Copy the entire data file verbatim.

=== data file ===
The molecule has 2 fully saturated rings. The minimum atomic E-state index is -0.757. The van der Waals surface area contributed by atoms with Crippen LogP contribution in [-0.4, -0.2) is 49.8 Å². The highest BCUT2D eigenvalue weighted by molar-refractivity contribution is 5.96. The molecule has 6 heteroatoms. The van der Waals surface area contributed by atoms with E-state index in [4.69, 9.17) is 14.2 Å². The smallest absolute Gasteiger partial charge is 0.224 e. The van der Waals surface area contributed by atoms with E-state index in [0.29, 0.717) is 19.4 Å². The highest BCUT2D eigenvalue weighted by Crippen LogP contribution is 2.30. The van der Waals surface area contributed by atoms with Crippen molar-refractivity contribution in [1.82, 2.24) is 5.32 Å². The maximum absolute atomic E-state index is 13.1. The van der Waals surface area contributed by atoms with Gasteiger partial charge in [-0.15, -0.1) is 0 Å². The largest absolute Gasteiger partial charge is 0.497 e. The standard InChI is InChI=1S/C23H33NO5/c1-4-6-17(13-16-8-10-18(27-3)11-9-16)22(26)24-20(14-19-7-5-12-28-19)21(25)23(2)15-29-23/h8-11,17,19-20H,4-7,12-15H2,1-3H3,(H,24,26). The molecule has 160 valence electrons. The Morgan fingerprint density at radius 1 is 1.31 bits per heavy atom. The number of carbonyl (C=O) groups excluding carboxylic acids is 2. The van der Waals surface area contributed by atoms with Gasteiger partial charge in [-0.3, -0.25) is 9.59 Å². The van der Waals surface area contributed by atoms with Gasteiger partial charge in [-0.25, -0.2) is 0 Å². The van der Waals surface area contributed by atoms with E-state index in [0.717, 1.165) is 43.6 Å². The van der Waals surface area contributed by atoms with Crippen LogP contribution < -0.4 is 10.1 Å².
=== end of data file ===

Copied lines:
The molecule has 2 fully saturated rings. The minimum atomic E-state index is -0.757. The van der Waals surface area contributed by atoms with Crippen LogP contribution in [-0.4, -0.2) is 49.8 Å². The highest BCUT2D eigenvalue weighted by molar-refractivity contribution is 5.96. The molecule has 6 heteroatoms. The van der Waals surface area contributed by atoms with E-state index in [4.69, 9.17) is 14.2 Å². The smallest absolute Gasteiger partial charge is 0.224 e. The van der Waals surface area contributed by atoms with E-state index in [0.29, 0.717) is 19.4 Å². The highest BCUT2D eigenvalue weighted by Crippen LogP contribution is 2.30. The van der Waals surface area contributed by atoms with Crippen molar-refractivity contribution in [1.82, 2.24) is 5.32 Å². The maximum absolute atomic E-state index is 13.1. The van der Waals surface area contributed by atoms with Gasteiger partial charge in [-0.15, -0.1) is 0 Å². The largest absolute Gasteiger partial charge is 0.497 e. The standard InChI is InChI=1S/C23H33NO5/c1-4-6-17(13-16-8-10-18(27-3)11-9-16)22(26)24-20(14-19-7-5-12-28-19)21(25)23(2)15-29-23/h8-11,17,19-20H,4-7,12-15H2,1-3H3,(H,24,26). The molecule has 160 valence electrons. The Morgan fingerprint density at radius 1 is 1.31 bits per heavy atom. The number of carbonyl (C=O) groups excluding carboxylic acids is 2. The van der Waals surface area contributed by atoms with Gasteiger partial charge in [-0.3, -0.25) is 9.59 Å². The van der Waals surface area contributed by atoms with Gasteiger partial charge in [-0.25, -0.2) is 0 Å². The van der Waals surface area contributed by atoms with E-state index in [0.717, 1.165) is 43.6 Å². The van der Waals surface area contributed by atoms with Crippen LogP contribution < -0.4 is 10.1 Å².